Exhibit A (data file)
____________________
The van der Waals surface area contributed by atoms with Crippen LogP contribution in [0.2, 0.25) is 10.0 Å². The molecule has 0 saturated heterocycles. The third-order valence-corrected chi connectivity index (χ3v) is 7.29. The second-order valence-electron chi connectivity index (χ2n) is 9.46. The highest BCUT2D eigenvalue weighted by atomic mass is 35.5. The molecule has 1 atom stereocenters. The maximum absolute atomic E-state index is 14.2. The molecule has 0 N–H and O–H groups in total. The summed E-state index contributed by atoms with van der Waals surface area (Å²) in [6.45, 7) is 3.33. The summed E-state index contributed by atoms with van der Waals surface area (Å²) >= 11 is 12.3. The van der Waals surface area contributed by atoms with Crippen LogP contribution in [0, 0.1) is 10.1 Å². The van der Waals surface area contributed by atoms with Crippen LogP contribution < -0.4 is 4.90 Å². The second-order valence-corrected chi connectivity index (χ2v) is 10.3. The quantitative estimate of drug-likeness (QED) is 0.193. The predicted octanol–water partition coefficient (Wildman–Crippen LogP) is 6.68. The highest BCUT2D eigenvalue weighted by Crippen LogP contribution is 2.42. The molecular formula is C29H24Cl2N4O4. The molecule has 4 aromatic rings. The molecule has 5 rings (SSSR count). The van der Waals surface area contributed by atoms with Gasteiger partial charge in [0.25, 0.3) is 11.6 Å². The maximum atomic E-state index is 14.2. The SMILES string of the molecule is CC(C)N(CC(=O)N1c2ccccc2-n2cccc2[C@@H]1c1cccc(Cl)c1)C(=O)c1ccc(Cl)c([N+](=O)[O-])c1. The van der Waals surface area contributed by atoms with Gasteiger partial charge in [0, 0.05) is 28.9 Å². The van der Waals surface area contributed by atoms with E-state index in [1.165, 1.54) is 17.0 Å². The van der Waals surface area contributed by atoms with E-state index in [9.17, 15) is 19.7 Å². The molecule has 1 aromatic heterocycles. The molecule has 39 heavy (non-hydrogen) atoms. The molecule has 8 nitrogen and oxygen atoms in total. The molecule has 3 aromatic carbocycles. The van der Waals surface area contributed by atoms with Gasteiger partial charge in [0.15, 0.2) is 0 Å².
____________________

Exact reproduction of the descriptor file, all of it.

The van der Waals surface area contributed by atoms with Crippen LogP contribution in [0.2, 0.25) is 10.0 Å². The molecule has 0 saturated heterocycles. The third-order valence-corrected chi connectivity index (χ3v) is 7.29. The second-order valence-electron chi connectivity index (χ2n) is 9.46. The highest BCUT2D eigenvalue weighted by atomic mass is 35.5. The molecule has 1 atom stereocenters. The maximum absolute atomic E-state index is 14.2. The molecule has 0 N–H and O–H groups in total. The summed E-state index contributed by atoms with van der Waals surface area (Å²) in [6.45, 7) is 3.33. The summed E-state index contributed by atoms with van der Waals surface area (Å²) >= 11 is 12.3. The van der Waals surface area contributed by atoms with Crippen LogP contribution in [0, 0.1) is 10.1 Å². The van der Waals surface area contributed by atoms with Crippen LogP contribution < -0.4 is 4.90 Å². The second-order valence-corrected chi connectivity index (χ2v) is 10.3. The quantitative estimate of drug-likeness (QED) is 0.193. The predicted octanol–water partition coefficient (Wildman–Crippen LogP) is 6.68. The highest BCUT2D eigenvalue weighted by Crippen LogP contribution is 2.42. The molecular formula is C29H24Cl2N4O4. The molecule has 4 aromatic rings. The molecule has 5 rings (SSSR count). The van der Waals surface area contributed by atoms with Gasteiger partial charge in [0.25, 0.3) is 11.6 Å². The maximum atomic E-state index is 14.2. The SMILES string of the molecule is CC(C)N(CC(=O)N1c2ccccc2-n2cccc2[C@@H]1c1cccc(Cl)c1)C(=O)c1ccc(Cl)c([N+](=O)[O-])c1. The van der Waals surface area contributed by atoms with Gasteiger partial charge in [0, 0.05) is 28.9 Å². The van der Waals surface area contributed by atoms with E-state index in [1.165, 1.54) is 17.0 Å². The van der Waals surface area contributed by atoms with E-state index in [9.17, 15) is 19.7 Å². The molecule has 1 aromatic heterocycles. The molecule has 39 heavy (non-hydrogen) atoms. The molecule has 8 nitrogen and oxygen atoms in total. The molecule has 3 aromatic carbocycles. The van der Waals surface area contributed by atoms with Gasteiger partial charge in [0.15, 0.2) is 0 Å².